What makes the Alberta shop a special place?
Rachel: The thought and focus put into creating the space; the design of the buildout, the crew and their dedication and love of the job, as well as the visitors sipping their drinks while enjoying the loft. The way it all comes together creates such a unique setting that can't be duplicated anywhere else.
Dylan: The people inside. Our neighbors and friends who come in and sit down every day. They're shaping the cafe more than we are, truly. We wouldn't be here if they didn't want us, and they're making it a really special place.
What are you looking forward to about the future?
Rachel: Getting to invite more people to share the space with us. I have loved getting to know the regular customers we have, chatting with visitors that are in the city just for a day, and welcoming in new neighbors as they explore their new community. We have hosted a number of parties at the Alberta shop since we opened the doors, and we plan on hosting many more. I always enjoy getting to host people in a different aspect than an average day in the coffee shop.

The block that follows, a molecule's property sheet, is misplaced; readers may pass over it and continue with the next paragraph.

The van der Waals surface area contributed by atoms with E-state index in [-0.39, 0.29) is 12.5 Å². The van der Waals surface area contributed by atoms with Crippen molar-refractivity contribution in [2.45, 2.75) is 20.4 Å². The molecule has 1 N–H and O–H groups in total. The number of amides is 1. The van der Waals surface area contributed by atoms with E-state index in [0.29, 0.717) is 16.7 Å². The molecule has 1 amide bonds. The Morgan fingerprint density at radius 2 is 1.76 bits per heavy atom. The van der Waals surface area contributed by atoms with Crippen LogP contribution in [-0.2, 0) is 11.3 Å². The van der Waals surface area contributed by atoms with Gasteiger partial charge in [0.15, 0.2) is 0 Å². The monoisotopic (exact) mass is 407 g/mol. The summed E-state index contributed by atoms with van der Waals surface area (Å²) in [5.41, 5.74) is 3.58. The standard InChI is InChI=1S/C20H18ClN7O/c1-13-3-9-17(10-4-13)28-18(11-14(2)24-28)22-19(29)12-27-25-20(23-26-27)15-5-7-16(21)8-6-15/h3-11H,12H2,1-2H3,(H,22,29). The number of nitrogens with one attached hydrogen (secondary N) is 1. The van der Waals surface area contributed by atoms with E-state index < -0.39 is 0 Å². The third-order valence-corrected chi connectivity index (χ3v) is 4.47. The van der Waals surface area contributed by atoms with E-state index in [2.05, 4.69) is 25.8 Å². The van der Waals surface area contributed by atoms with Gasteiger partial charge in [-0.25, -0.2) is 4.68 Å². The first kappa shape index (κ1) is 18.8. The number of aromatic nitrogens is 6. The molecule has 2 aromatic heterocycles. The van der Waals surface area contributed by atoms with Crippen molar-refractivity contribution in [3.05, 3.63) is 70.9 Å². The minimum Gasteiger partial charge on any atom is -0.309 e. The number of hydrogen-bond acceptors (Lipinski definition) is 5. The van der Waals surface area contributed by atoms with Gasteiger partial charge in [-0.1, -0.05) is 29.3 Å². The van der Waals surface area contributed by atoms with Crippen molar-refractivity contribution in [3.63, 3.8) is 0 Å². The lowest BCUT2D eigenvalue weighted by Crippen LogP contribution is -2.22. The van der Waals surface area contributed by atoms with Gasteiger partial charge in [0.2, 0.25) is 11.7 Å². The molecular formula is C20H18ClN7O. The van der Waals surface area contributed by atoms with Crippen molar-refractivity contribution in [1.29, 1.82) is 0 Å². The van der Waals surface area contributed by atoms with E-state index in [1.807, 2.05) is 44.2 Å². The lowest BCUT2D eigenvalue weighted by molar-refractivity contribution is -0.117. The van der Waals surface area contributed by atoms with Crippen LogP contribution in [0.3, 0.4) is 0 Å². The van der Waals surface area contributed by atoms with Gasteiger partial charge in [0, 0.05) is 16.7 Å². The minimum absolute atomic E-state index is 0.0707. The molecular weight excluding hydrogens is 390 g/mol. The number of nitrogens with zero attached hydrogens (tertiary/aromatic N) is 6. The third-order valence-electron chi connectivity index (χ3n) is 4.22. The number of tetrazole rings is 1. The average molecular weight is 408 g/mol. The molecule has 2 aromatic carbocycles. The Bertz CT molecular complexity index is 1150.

The people we share the space with are the ones who make it great.
Written by Josh French
Earlier this year our management team was given the opportunity to attend the World Barista Championship (WBC) event in Seattle, WA. We tasted coffee, schmoozed with other coffee professionals, tasted coffee, played with cool new coffee gadgets, explored Seattle, tasted coffee… you get the idea. Despite the plethora of cool new coffee gadgets, our chance to serve our espresso using Synesso’s new MVP technology at the trade show was by far the coolest experience we found all weekend.
Luckily, after having so much fun using their new machine, Synesso offered to send us the first U.S. model as soon as it was ready for prime time.
That time has come.